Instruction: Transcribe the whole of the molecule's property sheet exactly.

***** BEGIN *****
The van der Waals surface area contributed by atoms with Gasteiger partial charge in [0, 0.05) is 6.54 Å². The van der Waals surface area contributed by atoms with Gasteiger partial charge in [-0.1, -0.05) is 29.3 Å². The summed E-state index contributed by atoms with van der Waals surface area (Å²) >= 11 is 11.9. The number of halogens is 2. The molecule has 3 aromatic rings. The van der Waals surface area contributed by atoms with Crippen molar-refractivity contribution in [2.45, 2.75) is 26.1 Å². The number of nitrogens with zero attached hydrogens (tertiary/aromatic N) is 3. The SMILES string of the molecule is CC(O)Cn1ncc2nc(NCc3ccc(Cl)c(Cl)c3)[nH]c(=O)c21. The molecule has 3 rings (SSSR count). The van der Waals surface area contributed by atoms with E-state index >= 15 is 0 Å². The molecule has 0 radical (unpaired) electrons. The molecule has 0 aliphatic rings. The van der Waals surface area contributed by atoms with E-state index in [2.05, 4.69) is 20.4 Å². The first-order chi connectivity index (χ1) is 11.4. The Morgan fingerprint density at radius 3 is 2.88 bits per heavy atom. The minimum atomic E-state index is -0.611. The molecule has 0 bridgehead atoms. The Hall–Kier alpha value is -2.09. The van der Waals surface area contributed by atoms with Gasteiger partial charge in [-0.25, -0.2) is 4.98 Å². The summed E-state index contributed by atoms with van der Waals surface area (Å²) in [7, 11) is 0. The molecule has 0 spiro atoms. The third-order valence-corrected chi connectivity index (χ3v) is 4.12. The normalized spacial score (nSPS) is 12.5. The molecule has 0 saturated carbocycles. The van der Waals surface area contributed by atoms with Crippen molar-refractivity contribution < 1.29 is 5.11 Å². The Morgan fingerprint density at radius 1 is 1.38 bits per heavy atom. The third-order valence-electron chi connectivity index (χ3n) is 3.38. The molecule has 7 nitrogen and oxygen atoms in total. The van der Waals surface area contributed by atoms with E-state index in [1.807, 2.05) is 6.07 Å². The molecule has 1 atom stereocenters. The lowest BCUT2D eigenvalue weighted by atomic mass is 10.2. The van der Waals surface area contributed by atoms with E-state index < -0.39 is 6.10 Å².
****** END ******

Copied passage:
The van der Waals surface area contributed by atoms with Gasteiger partial charge in [0, 0.05) is 6.54 Å². The van der Waals surface area contributed by atoms with Gasteiger partial charge in [-0.1, -0.05) is 29.3 Å². The summed E-state index contributed by atoms with van der Waals surface area (Å²) >= 11 is 11.9. The number of halogens is 2. The molecule has 3 aromatic rings. The van der Waals surface area contributed by atoms with Crippen molar-refractivity contribution in [2.45, 2.75) is 26.1 Å². The number of nitrogens with zero attached hydrogens (tertiary/aromatic N) is 3. The SMILES string of the molecule is CC(O)Cn1ncc2nc(NCc3ccc(Cl)c(Cl)c3)[nH]c(=O)c21. The molecule has 3 rings (SSSR count). The van der Waals surface area contributed by atoms with E-state index >= 15 is 0 Å². The molecule has 0 radical (unpaired) electrons. The molecule has 0 aliphatic rings. The van der Waals surface area contributed by atoms with E-state index in [2.05, 4.69) is 20.4 Å². The first-order chi connectivity index (χ1) is 11.4. The Morgan fingerprint density at radius 3 is 2.88 bits per heavy atom. The minimum atomic E-state index is -0.611. The molecule has 0 bridgehead atoms. The Hall–Kier alpha value is -2.09. The van der Waals surface area contributed by atoms with Gasteiger partial charge in [-0.25, -0.2) is 4.98 Å². The summed E-state index contributed by atoms with van der Waals surface area (Å²) in [7, 11) is 0. The molecule has 0 spiro atoms. The third-order valence-corrected chi connectivity index (χ3v) is 4.12. The normalized spacial score (nSPS) is 12.5. The molecule has 0 saturated carbocycles. The van der Waals surface area contributed by atoms with Crippen molar-refractivity contribution < 1.29 is 5.11 Å². The Morgan fingerprint density at radius 1 is 1.38 bits per heavy atom. The third-order valence-electron chi connectivity index (χ3n) is 3.38. The molecule has 7 nitrogen and oxygen atoms in total. The van der Waals surface area contributed by atoms with E-state index in [1.807, 2.05) is 6.07 Å². The molecule has 1 atom stereocenters. The lowest BCUT2D eigenvalue weighted by atomic mass is 10.2. The van der Waals surface area contributed by atoms with E-state index < -0.39 is 6.10 Å².